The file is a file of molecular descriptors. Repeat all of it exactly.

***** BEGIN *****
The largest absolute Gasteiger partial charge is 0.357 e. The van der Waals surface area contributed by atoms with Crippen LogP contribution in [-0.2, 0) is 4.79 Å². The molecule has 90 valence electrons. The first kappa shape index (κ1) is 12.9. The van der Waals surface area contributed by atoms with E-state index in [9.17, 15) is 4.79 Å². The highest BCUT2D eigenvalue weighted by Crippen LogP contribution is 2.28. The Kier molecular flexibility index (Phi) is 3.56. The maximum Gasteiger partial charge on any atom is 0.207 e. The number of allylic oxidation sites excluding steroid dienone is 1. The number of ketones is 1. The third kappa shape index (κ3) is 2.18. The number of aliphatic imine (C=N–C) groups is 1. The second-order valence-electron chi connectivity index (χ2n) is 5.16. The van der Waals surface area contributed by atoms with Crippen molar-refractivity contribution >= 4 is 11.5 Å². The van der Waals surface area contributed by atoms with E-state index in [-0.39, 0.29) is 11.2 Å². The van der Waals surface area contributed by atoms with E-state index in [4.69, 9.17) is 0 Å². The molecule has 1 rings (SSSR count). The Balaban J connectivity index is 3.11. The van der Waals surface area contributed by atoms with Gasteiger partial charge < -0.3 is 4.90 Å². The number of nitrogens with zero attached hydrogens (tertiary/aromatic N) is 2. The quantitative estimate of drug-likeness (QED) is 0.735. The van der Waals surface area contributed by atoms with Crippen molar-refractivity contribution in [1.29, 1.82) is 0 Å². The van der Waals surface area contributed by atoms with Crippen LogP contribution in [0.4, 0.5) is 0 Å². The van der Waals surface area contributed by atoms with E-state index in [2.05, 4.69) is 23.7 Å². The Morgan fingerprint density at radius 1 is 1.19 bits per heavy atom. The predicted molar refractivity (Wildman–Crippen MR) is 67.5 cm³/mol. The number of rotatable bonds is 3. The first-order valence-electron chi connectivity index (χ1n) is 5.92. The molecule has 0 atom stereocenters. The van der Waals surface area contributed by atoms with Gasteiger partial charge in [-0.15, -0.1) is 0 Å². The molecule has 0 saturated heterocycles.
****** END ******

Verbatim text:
The largest absolute Gasteiger partial charge is 0.357 e. The van der Waals surface area contributed by atoms with Crippen LogP contribution in [-0.2, 0) is 4.79 Å². The molecule has 90 valence electrons. The first kappa shape index (κ1) is 12.9. The van der Waals surface area contributed by atoms with E-state index in [9.17, 15) is 4.79 Å². The highest BCUT2D eigenvalue weighted by Crippen LogP contribution is 2.28. The Kier molecular flexibility index (Phi) is 3.56. The maximum Gasteiger partial charge on any atom is 0.207 e. The number of allylic oxidation sites excluding steroid dienone is 1. The number of ketones is 1. The third kappa shape index (κ3) is 2.18. The number of aliphatic imine (C=N–C) groups is 1. The second-order valence-electron chi connectivity index (χ2n) is 5.16. The van der Waals surface area contributed by atoms with Crippen molar-refractivity contribution >= 4 is 11.5 Å². The van der Waals surface area contributed by atoms with E-state index in [-0.39, 0.29) is 11.2 Å². The van der Waals surface area contributed by atoms with E-state index in [4.69, 9.17) is 0 Å². The molecule has 1 rings (SSSR count). The Balaban J connectivity index is 3.11. The van der Waals surface area contributed by atoms with Gasteiger partial charge < -0.3 is 4.90 Å². The number of nitrogens with zero attached hydrogens (tertiary/aromatic N) is 2. The quantitative estimate of drug-likeness (QED) is 0.735. The van der Waals surface area contributed by atoms with Crippen molar-refractivity contribution in [1.29, 1.82) is 0 Å². The van der Waals surface area contributed by atoms with Crippen LogP contribution in [0.4, 0.5) is 0 Å². The van der Waals surface area contributed by atoms with E-state index in [2.05, 4.69) is 23.7 Å². The Morgan fingerprint density at radius 1 is 1.19 bits per heavy atom. The predicted molar refractivity (Wildman–Crippen MR) is 67.5 cm³/mol. The number of rotatable bonds is 3. The first-order valence-electron chi connectivity index (χ1n) is 5.92. The molecule has 0 atom stereocenters. The van der Waals surface area contributed by atoms with Gasteiger partial charge in [-0.15, -0.1) is 0 Å². The molecule has 0 saturated heterocycles.